Have you noticed how politicians today are always telling us what The American People want, care about, believe in? (It’s curious that Republicans and Democrats often hear opposing beliefs from the very same American People, but that’s probably just a glitch in the satellite transmission.)
They make it sound like The American People are needy pod people who require politicians to both speak for them and to know what’s best for them.
Really, does that description match the people you know? Maybe The American People, as defined by our politicians, are a convenient fiction. And maybe the pols’ hot air has lulled real American People into forgetting who they are.
Have a look in my book and meet the (future) real Americans. Here they are arriving on these shores in the 1700s.
Even after the difficult crossing (slimy water and half a rat for dinner), don’t they seem more like the people you’re familiar with than the cardboard cutouts described by politicians?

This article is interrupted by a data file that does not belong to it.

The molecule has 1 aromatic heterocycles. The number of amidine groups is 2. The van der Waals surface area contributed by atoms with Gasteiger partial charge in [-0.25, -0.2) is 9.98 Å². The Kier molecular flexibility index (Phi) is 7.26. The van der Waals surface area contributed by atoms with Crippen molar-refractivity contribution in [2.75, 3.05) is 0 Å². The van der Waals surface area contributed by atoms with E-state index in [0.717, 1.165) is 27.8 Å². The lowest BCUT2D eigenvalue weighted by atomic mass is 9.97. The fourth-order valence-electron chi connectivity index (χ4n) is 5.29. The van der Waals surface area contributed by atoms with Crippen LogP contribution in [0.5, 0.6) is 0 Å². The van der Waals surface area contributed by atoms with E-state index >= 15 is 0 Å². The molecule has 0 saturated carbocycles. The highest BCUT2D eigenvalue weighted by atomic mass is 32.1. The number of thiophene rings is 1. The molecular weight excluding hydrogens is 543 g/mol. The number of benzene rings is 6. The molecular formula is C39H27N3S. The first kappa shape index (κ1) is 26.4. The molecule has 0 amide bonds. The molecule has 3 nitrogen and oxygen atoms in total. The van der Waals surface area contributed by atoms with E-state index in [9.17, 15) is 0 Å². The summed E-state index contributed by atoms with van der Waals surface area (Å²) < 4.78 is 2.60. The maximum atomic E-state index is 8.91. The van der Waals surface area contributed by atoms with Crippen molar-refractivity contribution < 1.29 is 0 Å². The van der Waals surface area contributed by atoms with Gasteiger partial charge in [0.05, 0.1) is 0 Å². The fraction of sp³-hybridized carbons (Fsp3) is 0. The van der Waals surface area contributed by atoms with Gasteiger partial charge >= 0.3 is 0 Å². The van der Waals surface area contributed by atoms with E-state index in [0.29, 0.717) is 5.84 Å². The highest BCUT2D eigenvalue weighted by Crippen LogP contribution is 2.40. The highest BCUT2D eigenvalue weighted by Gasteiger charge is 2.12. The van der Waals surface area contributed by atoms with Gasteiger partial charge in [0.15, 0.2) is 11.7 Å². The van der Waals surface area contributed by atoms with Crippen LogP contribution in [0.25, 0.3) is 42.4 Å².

If we zoom in to get a closer look at these new Americans, we discover that they, like us, are mainly governed by self-interest. About the only time most people think about national issues is when it becomes personal.
During the Revolutionary War, George Washington had to convince Americans to set aside their personal prejudices and march together. And they did. The American People united in common cause against bad King George.
They held on to their ideals, and won their independence against the most powerful country in the world. Then they made sure the Founding Fathers guaranteed them the liberties they’d fought for.
So a reassuring picture emerges. At a critical moment, The American People stood up for what was right, protected each other’s backs, and fought for real change.
If the American Revolution is any guide, once The American People realize they are being used by their so-called leaders, they will set aside their differences, join together, and toss the bums out. Our politicians should keep the following picture in mind.